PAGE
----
For my personal sustenance, I started visiting B-schools to deliver guest sessions. This failure taught me two things, which shaped my further entrepreneurial journey. Firstly, the experience of my dealing with students made me a better mentor to my team at my business and, secondly, the failure at my store inspired us to think of our innovative retail franchise model.

I feel that failure is a much needed booster dose, which helps in igniting the fire in an entrepreneur and inspires him to do better. We launched a retail franchisee network and entered the HoReCa segment only because we failed initially to earn profits for almost five years at the Juhapura store. Had we succeeded in earning profits straightaway, we would have remained a one-store venture without innovation.

Hearty Mart is creating entrepreneurs at rural level Tell us about your marketing strategy. Please provide details of the promotional activities that you have carried or keep carrying at your stores.

Lots of promotional activities were carried out during the launch of our Juhapura store and we follow the same launch strategy with our new and upcoming franchisee stores.

Launch strategy: During the Juhapura store launch, we had sent personal invites to residents of the shortlisted colonies in the vicinity of our store. We had hired an auto rickshaw to run the promotional jingle of Hearty Mart and to distribute pamphlets announcing the launch of the supermarket in the area. This activity was continued for three weeks – a week before the launch and two weeks after the launch. On the launch day, we greeted our customers with a cup of ice-cream.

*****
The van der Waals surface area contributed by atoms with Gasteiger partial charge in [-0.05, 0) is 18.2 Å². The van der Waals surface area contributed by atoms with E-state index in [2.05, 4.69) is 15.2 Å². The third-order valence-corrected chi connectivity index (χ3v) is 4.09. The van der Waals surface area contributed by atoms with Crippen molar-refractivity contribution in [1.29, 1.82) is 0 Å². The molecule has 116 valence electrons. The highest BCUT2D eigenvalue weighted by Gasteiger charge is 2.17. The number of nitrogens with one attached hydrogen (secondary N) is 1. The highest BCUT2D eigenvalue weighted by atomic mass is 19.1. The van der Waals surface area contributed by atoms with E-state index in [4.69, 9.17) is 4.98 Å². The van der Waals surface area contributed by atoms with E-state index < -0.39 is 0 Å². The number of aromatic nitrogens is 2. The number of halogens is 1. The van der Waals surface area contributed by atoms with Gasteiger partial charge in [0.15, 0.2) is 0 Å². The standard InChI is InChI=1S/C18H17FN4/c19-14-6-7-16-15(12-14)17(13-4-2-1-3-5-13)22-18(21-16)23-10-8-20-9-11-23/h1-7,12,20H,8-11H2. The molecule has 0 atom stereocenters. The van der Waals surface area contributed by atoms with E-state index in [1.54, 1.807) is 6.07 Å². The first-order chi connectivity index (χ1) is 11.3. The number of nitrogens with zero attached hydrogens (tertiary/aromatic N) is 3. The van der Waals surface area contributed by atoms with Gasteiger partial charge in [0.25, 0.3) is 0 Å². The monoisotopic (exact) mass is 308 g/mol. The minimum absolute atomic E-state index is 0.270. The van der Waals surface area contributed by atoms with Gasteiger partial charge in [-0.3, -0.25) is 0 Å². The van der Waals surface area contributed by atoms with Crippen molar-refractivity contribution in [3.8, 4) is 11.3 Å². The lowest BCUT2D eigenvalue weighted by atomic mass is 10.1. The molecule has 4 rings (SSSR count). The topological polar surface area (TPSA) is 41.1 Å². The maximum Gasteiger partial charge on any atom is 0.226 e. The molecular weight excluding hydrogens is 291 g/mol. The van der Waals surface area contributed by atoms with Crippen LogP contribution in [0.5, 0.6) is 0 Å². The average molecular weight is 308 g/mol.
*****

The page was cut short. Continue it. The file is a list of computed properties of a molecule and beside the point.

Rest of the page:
Goodwill creation: On completion of 100 days of the store launch, we gifted our key customers with a pack of sugar along with a personalised letter acknowledging their support for our store. This goodwill gesture helped us in creating more patrons of Hearty Mart from the area. We have introduced smart card and loyalty programmes for key customers and we also launch monthly promotional discounts on select products.

Festival offers: The Juhapura store predominantly caters to Muslim customers and hence Ramzan is the peak business month for us. We come up with iftaar packages and introduce discount schemes on beverages and dates. The rest of the franchisees cater to all communities and thus we have attractive discounts during the festive season of Diwali, Christmas, apart from Ramzan.

Events promotion: In order to promote our private brand – Chef Ki Pasand – among restaurants and caterers, we organise an annual event called Chef Ka Kamaal. In this event we invite chefs from small restaurants and conduct a cookery competition. They are required to cook a specific recipe using our brands. The event is adjudged by a panel of neutral judges and the first three winners get a cash price and citation signed by the judges.